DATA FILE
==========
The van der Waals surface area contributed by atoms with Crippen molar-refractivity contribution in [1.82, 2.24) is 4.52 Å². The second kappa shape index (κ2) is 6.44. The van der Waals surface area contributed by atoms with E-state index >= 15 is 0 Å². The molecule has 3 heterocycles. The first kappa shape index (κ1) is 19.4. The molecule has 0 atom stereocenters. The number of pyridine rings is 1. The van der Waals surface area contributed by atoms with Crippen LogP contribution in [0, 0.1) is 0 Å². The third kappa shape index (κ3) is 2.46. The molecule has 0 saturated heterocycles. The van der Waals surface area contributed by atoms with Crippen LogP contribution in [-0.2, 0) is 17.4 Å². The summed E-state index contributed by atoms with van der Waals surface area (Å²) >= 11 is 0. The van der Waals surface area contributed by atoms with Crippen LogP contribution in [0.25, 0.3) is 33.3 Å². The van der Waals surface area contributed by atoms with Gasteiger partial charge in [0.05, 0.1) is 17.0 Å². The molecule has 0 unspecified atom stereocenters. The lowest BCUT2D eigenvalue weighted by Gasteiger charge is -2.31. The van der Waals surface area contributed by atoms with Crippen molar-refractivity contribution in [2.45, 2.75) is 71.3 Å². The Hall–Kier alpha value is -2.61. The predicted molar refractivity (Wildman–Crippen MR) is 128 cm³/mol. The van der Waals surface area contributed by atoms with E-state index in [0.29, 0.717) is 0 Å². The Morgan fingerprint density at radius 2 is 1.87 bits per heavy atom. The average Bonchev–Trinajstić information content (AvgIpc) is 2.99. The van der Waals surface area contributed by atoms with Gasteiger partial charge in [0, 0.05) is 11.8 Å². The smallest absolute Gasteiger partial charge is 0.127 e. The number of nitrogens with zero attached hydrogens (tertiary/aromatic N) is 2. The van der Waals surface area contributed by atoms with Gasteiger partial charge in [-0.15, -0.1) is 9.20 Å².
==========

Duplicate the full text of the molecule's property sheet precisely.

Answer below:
The van der Waals surface area contributed by atoms with Crippen molar-refractivity contribution in [1.82, 2.24) is 4.52 Å². The second kappa shape index (κ2) is 6.44. The van der Waals surface area contributed by atoms with E-state index >= 15 is 0 Å². The molecule has 3 heterocycles. The first kappa shape index (κ1) is 19.4. The molecule has 0 atom stereocenters. The number of pyridine rings is 1. The van der Waals surface area contributed by atoms with Crippen LogP contribution in [0, 0.1) is 0 Å². The third kappa shape index (κ3) is 2.46. The molecule has 0 saturated heterocycles. The van der Waals surface area contributed by atoms with Crippen LogP contribution in [-0.2, 0) is 17.4 Å². The summed E-state index contributed by atoms with van der Waals surface area (Å²) >= 11 is 0. The van der Waals surface area contributed by atoms with Crippen LogP contribution in [0.25, 0.3) is 33.3 Å². The van der Waals surface area contributed by atoms with Gasteiger partial charge in [0.05, 0.1) is 17.0 Å². The molecule has 0 unspecified atom stereocenters. The lowest BCUT2D eigenvalue weighted by Gasteiger charge is -2.31. The van der Waals surface area contributed by atoms with Crippen molar-refractivity contribution in [2.45, 2.75) is 71.3 Å². The Hall–Kier alpha value is -2.61. The predicted molar refractivity (Wildman–Crippen MR) is 128 cm³/mol. The van der Waals surface area contributed by atoms with E-state index in [0.29, 0.717) is 0 Å². The Morgan fingerprint density at radius 2 is 1.87 bits per heavy atom. The average Bonchev–Trinajstić information content (AvgIpc) is 2.99. The van der Waals surface area contributed by atoms with Gasteiger partial charge in [0, 0.05) is 11.8 Å². The smallest absolute Gasteiger partial charge is 0.127 e. The number of nitrogens with zero attached hydrogens (tertiary/aromatic N) is 2. The van der Waals surface area contributed by atoms with Gasteiger partial charge in [-0.15, -0.1) is 9.20 Å².